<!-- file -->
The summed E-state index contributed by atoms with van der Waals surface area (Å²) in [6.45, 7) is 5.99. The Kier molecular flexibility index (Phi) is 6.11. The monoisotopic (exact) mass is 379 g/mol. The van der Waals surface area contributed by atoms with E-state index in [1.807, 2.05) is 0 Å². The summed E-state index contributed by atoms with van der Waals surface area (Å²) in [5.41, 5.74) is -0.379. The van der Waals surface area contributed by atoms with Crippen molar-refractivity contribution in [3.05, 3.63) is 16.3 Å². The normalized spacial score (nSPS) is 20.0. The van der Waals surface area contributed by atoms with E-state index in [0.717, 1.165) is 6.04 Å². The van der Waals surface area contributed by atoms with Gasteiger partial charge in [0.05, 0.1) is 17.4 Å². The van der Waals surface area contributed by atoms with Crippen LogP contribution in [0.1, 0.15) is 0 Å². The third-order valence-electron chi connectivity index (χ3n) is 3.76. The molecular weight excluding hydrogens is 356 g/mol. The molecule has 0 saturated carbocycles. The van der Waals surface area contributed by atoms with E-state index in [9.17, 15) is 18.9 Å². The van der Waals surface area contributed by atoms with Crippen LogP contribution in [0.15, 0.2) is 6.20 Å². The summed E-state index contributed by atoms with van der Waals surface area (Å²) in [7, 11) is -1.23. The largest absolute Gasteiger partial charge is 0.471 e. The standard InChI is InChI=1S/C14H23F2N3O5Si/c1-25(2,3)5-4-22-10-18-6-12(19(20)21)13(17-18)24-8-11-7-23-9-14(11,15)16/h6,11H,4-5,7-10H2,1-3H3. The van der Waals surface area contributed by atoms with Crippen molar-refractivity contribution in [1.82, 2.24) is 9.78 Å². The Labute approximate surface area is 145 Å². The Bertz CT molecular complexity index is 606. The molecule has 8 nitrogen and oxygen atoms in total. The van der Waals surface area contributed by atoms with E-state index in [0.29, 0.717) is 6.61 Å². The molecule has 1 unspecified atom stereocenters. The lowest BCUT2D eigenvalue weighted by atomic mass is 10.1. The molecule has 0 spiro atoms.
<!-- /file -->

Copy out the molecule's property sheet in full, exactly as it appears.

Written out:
The summed E-state index contributed by atoms with van der Waals surface area (Å²) in [6.45, 7) is 5.99. The Kier molecular flexibility index (Phi) is 6.11. The monoisotopic (exact) mass is 379 g/mol. The van der Waals surface area contributed by atoms with E-state index in [1.807, 2.05) is 0 Å². The summed E-state index contributed by atoms with van der Waals surface area (Å²) in [5.41, 5.74) is -0.379. The van der Waals surface area contributed by atoms with Crippen molar-refractivity contribution in [3.05, 3.63) is 16.3 Å². The normalized spacial score (nSPS) is 20.0. The van der Waals surface area contributed by atoms with E-state index in [0.717, 1.165) is 6.04 Å². The van der Waals surface area contributed by atoms with Gasteiger partial charge in [0.05, 0.1) is 17.4 Å². The van der Waals surface area contributed by atoms with Crippen LogP contribution in [0.1, 0.15) is 0 Å². The third-order valence-electron chi connectivity index (χ3n) is 3.76. The molecular weight excluding hydrogens is 356 g/mol. The molecule has 0 saturated carbocycles. The van der Waals surface area contributed by atoms with E-state index in [9.17, 15) is 18.9 Å². The van der Waals surface area contributed by atoms with Crippen LogP contribution in [0.15, 0.2) is 6.20 Å². The summed E-state index contributed by atoms with van der Waals surface area (Å²) in [7, 11) is -1.23. The largest absolute Gasteiger partial charge is 0.471 e. The standard InChI is InChI=1S/C14H23F2N3O5Si/c1-25(2,3)5-4-22-10-18-6-12(19(20)21)13(17-18)24-8-11-7-23-9-14(11,15)16/h6,11H,4-5,7-10H2,1-3H3. The van der Waals surface area contributed by atoms with Crippen molar-refractivity contribution in [1.82, 2.24) is 9.78 Å². The Labute approximate surface area is 145 Å². The Bertz CT molecular complexity index is 606. The molecule has 8 nitrogen and oxygen atoms in total. The van der Waals surface area contributed by atoms with E-state index in [0.29, 0.717) is 6.61 Å². The molecule has 1 unspecified atom stereocenters. The lowest BCUT2D eigenvalue weighted by atomic mass is 10.1. The molecule has 0 spiro atoms.